As the latest round of United Nations climate talks got underway in Bonn, Germany, yesterday, delegates were surprised to find a loan shark (as desperate and dodgy as you can imagine) trying to give climate finance loans to developing countries.
A group of Oxfam activists surrounded the shark with loud shouts of protest, as part of a stunt organized by Oxfam, to show outrage at plans to offer 'climate adaptation loans’ to poor countries -- instead of offering grants.
Developing countries need financial support to deal with the impact of climate change in order to be able to invest in climate change adaptation measures. This money would help to pay for things like dams to protect against rising sea levels, hurricane-early-warning systems, and rain-water-harvesting systems.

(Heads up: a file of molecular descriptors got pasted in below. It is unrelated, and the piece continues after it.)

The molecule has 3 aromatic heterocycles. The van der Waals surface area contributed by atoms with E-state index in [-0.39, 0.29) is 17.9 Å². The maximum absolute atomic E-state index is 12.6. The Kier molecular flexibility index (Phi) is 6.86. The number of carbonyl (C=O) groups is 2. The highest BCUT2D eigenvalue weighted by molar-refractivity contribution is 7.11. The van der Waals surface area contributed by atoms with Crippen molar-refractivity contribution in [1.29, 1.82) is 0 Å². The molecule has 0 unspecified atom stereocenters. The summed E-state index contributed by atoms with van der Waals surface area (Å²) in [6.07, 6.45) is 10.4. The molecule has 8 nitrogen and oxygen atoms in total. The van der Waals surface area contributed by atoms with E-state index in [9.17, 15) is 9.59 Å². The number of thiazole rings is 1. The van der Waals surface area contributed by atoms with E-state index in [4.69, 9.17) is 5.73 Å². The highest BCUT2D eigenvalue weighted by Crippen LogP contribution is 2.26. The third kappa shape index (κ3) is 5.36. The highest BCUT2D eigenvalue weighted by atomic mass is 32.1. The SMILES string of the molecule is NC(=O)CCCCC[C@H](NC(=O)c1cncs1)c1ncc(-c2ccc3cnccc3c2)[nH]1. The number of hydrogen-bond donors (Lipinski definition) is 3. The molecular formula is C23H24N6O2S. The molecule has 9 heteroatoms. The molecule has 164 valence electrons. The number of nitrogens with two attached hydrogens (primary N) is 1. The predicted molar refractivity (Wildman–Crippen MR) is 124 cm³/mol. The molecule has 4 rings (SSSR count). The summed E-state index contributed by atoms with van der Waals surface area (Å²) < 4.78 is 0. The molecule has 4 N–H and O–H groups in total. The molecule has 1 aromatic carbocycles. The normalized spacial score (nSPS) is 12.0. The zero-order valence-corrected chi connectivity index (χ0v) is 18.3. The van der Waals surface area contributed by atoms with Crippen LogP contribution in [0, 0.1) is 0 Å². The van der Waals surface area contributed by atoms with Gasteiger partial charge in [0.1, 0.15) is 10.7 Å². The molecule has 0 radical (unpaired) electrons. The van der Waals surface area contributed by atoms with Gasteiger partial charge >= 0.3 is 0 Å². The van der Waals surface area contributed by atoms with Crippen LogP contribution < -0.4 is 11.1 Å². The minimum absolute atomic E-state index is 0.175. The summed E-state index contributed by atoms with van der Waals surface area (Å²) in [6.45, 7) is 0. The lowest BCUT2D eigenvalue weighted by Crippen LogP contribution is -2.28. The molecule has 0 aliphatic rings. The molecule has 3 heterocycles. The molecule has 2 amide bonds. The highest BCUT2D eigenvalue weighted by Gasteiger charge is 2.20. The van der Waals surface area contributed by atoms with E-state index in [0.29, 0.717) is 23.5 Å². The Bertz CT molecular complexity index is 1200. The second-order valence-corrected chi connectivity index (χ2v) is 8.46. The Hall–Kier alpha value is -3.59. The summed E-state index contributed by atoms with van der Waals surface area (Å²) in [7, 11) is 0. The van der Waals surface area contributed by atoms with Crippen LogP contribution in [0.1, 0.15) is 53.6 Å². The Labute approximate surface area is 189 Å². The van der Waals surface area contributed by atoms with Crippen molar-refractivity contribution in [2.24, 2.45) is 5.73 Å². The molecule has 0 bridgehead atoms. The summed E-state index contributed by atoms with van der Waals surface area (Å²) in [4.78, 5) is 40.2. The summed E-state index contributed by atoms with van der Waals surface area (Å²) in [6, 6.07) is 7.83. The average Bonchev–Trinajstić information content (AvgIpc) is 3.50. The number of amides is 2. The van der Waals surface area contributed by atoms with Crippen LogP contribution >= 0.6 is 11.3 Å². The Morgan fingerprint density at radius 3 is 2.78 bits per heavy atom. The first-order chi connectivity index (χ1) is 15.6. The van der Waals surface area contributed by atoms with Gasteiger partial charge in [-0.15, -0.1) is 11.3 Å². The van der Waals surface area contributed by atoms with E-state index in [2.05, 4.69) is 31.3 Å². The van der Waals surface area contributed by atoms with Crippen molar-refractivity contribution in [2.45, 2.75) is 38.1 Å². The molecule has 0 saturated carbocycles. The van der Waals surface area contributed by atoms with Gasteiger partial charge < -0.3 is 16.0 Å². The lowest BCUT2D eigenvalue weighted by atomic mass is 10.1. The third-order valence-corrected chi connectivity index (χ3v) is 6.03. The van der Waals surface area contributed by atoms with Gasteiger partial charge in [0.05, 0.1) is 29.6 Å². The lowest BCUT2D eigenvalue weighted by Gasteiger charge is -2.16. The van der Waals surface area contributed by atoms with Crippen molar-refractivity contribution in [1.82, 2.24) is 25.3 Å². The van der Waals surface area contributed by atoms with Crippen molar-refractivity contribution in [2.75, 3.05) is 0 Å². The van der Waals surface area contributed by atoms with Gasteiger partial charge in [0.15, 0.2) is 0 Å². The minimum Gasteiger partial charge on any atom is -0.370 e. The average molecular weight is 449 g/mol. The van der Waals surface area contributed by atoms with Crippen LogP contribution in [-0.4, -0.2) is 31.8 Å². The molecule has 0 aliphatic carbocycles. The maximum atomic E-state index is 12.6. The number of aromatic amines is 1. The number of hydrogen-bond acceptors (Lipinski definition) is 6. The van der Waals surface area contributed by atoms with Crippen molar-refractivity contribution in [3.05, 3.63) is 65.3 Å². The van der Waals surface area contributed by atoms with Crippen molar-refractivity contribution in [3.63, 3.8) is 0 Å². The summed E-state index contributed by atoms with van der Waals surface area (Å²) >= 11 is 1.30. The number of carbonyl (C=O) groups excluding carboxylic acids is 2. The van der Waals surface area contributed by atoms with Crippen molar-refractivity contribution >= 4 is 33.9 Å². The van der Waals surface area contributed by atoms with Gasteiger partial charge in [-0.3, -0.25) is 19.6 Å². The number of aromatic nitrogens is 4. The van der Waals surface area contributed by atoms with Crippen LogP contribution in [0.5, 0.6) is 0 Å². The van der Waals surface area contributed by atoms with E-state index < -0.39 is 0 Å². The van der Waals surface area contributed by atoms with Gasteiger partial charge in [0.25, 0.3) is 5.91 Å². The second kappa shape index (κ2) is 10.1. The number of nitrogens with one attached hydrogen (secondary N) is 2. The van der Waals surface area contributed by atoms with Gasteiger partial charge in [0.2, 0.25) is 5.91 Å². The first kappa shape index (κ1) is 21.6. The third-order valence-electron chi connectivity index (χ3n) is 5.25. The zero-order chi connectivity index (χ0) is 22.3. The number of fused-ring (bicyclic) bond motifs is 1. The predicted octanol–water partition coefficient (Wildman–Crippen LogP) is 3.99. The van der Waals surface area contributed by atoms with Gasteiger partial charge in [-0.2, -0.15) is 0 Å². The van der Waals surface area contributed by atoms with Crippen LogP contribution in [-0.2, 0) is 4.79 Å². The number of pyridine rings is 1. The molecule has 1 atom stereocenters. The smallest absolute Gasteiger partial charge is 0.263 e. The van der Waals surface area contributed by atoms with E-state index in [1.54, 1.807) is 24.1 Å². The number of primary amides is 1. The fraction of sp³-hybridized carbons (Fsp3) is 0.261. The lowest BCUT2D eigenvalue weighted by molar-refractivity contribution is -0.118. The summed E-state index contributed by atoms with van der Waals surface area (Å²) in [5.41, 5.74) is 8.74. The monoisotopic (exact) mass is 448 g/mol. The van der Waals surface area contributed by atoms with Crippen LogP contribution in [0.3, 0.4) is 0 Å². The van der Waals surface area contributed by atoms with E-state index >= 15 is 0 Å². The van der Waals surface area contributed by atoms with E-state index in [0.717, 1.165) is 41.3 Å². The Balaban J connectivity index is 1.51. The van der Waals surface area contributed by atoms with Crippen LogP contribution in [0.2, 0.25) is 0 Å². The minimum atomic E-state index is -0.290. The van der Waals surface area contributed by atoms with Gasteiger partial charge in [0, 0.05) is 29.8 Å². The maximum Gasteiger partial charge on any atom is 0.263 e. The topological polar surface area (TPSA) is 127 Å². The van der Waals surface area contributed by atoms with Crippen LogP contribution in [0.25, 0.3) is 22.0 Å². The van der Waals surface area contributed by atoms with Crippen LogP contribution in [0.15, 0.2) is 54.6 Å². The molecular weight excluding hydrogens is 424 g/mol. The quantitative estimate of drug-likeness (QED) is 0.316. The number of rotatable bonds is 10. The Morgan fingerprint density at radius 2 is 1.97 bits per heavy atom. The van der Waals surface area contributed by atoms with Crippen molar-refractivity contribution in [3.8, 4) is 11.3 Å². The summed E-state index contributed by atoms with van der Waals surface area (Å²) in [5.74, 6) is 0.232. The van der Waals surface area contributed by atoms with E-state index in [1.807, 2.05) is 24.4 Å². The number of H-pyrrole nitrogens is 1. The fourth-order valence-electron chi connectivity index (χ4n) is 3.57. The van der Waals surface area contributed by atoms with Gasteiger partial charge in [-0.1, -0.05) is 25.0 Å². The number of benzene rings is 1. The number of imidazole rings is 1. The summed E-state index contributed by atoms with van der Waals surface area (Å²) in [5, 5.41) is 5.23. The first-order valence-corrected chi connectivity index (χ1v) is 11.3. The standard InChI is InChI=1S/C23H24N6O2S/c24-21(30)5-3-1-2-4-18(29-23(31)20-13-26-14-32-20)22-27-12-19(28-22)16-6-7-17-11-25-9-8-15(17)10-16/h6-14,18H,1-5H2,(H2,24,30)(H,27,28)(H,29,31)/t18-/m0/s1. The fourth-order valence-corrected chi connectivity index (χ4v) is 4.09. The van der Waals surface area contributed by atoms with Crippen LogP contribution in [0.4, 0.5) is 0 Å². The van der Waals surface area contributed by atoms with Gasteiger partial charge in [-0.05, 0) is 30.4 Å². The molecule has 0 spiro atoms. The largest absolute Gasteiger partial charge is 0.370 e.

Developing countries are hit first and worse by climate change and they should not have to pay the price, especially as they have not caused the problem. Rich industrial states have to take responsibility for their massive greenhouse gas emissions.
As the Bonn climate talks begin, it’s time to pick up the pieces after Copenhagen. It’s time to give a fair share of grants to developing countries. And it’s time to cut down emissions -- in the long term, and in a sustainable way.
Protests of “Save lives, NO to climate loans!” were chanted in English, French, German, Spanish and even Hindi, and Oxfam wasn’t the only player on the ground. Partner organizations Germanwatch, BUND/Friends of the Earth were there as well. What we all have in common is the conviction that we play part in bringing about change and we share the hope that a fair international climate deal can come true in the long run.
Join our Climate Change petition. Oxfam is working with a global alliance that is pushing for a climate deal that is ambitious, fair and binding.
Download the report: Climate Finance Post-Copenhagen: The $100 billion questions